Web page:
The Year of jQuery

I hereby decree that 2007 shall be the Year of jQuery. Well, what else would you expect from a blog about jQuery? But, really, this is not just another case of wishful thinking, or even one of those lame prediction posts that have been spinning around the web lately. Admittedly, the title might suffer from a touch of hyperbole. But just a touch.

Here are a few of the reasons why I think jQuery is going to explode in 2007:

  1. Massive Speed Improvements coming our way. Remember that entry I just wrote about optimizing DOM traversal? Well, pretty soon you won't have to worry so much about that. I've run the speed tests (created by Yehuda Katz of Visual jQuery fame), and I've been blown away by the results. You will be, too.
  2. Streamlined API is nigh. While the temptation is always great for fattening up software, cramming every bell and whistle and double-cheeseburger into it, John Resig and the gang have been busily trimming jQuery, sculpting it into a lean, mean JavaScript machine. And we'll all get more for less — more performance, more power, more sense.
  3. The plugins keep rolling in: If you haven't checked out the growing list of plugins lately, you're in for a treat. Also, Jörn Zaefferer, developer extraordinaire, has been on a tear lately with plugin blog entries, including a jQuery Plugin Authoring Guide, and a "plugin parade," in which he explains how and why to use some already-made plugins.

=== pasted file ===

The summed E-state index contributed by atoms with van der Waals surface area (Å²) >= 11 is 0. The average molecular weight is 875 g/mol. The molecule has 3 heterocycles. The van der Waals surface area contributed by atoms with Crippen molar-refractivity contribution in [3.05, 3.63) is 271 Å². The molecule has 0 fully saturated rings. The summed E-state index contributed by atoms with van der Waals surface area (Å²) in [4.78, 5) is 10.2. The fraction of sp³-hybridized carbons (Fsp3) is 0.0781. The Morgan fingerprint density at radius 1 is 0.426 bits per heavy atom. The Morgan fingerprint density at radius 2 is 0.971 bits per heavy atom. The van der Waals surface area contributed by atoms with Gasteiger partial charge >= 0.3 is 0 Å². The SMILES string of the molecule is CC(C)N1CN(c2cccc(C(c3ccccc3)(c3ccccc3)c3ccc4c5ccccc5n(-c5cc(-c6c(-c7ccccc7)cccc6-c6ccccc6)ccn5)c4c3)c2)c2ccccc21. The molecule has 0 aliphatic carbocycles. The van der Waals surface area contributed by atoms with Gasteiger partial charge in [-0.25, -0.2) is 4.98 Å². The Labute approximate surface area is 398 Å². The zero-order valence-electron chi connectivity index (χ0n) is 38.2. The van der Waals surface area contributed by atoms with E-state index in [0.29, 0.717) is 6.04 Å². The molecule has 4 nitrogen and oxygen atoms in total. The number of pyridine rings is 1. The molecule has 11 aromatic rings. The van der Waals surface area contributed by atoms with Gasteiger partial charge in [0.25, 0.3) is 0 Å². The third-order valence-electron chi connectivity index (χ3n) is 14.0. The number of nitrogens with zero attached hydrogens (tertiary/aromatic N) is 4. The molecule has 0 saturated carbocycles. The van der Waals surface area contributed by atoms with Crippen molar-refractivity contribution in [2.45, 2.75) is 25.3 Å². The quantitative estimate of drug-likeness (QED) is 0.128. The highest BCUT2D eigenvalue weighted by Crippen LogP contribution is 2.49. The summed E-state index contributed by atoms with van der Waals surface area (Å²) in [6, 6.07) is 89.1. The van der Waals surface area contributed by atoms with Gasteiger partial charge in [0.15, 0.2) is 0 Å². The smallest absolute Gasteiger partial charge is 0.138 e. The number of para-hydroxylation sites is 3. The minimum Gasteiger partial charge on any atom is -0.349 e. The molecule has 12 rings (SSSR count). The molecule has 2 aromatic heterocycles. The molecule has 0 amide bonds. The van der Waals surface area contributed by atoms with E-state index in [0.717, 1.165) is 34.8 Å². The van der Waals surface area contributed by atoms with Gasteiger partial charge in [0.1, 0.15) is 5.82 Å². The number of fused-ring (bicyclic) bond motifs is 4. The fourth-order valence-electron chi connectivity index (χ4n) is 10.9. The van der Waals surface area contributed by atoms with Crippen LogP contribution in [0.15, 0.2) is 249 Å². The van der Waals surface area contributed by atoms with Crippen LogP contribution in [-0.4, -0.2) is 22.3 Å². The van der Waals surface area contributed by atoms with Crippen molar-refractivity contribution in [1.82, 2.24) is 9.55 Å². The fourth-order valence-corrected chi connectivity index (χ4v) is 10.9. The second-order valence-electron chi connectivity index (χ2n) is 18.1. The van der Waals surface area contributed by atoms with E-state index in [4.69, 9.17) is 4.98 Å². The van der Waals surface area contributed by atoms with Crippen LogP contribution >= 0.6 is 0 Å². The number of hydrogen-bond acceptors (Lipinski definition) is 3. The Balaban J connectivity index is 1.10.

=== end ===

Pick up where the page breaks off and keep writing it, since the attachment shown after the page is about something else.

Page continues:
4. A slicker, more usable, better organized jquery.com: A group of dedicated web designers are working hard to update jQuery's online headquarters so that visitors can find what they need quickly and know where to go for additional support.
  5. High-profile adoption: The good folks at Drupal recently announced that they plan to include jQuery in the core of their next major CMS release (5.0). Many more are sure to follow. And when other open-source communities get hooked on jQuery, the smart members of those communities inevitably contribute to the overall project. We've also seen some influential sites such as Technorati, Feedster, and Intuit.com put jQuery to good use, a trend that is sure to continue. What's more, server-side technologies such as ColdFusion are embracing jQuery for its AJAX goodness.
  6. The best open-source community in the universe. I have been wowed repeatedly by how smart, thoughtful, eager, and dedicated the people who have been working on jQuery are. The many questions that come through the mailing list each day — from the mundane to the arcane — are answered promptly and respectfully. Furthermore, John Resig recently organized the project into teams to make the processes of improving jQuery, redesigning the site, and spreading the word go more smoothly and efficiently (full disclosure: John invited me to join jQuery's "evangelism" team. Big surprise, huh? Maybe I need to start eating locusts and wild honey now.)

The coolest thing about this news is that we'll be seeing most, if not all, of the improvements I've mentioned within the next couple months — some perhaps within weeks. jQuery has its first birthday coming on the 14th of this month, and it's sure to bring some nice birthday presents for all. So, stay tuned!